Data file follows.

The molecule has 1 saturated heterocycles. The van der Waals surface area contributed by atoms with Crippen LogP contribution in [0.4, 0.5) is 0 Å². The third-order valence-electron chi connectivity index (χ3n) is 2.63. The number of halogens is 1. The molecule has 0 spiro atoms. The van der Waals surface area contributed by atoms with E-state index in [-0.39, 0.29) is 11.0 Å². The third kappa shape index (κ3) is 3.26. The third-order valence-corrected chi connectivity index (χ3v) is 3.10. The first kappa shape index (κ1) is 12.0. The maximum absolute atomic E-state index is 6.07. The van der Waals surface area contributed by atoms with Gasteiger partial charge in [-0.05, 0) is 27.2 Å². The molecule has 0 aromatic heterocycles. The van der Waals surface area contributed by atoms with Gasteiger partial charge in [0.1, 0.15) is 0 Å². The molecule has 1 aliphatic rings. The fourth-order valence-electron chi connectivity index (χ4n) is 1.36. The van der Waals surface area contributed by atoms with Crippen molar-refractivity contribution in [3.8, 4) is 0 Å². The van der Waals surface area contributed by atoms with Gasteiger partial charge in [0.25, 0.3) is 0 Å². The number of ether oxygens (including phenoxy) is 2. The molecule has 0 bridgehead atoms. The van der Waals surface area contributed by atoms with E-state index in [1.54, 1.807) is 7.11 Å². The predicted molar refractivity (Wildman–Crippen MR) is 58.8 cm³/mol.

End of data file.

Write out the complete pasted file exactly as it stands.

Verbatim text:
The molecule has 1 saturated heterocycles. The van der Waals surface area contributed by atoms with Crippen LogP contribution in [0.4, 0.5) is 0 Å². The third-order valence-electron chi connectivity index (χ3n) is 2.63. The number of halogens is 1. The molecule has 0 spiro atoms. The van der Waals surface area contributed by atoms with E-state index in [-0.39, 0.29) is 11.0 Å². The third kappa shape index (κ3) is 3.26. The third-order valence-corrected chi connectivity index (χ3v) is 3.10. The first kappa shape index (κ1) is 12.0. The maximum absolute atomic E-state index is 6.07. The van der Waals surface area contributed by atoms with Gasteiger partial charge in [-0.05, 0) is 27.2 Å². The molecule has 0 aromatic heterocycles. The van der Waals surface area contributed by atoms with Gasteiger partial charge in [0.1, 0.15) is 0 Å². The molecule has 1 aliphatic rings. The fourth-order valence-electron chi connectivity index (χ4n) is 1.36. The van der Waals surface area contributed by atoms with Crippen molar-refractivity contribution in [3.8, 4) is 0 Å². The van der Waals surface area contributed by atoms with Gasteiger partial charge in [0.25, 0.3) is 0 Å². The number of ether oxygens (including phenoxy) is 2. The molecule has 0 bridgehead atoms. The van der Waals surface area contributed by atoms with E-state index in [1.54, 1.807) is 7.11 Å². The predicted molar refractivity (Wildman–Crippen MR) is 58.8 cm³/mol.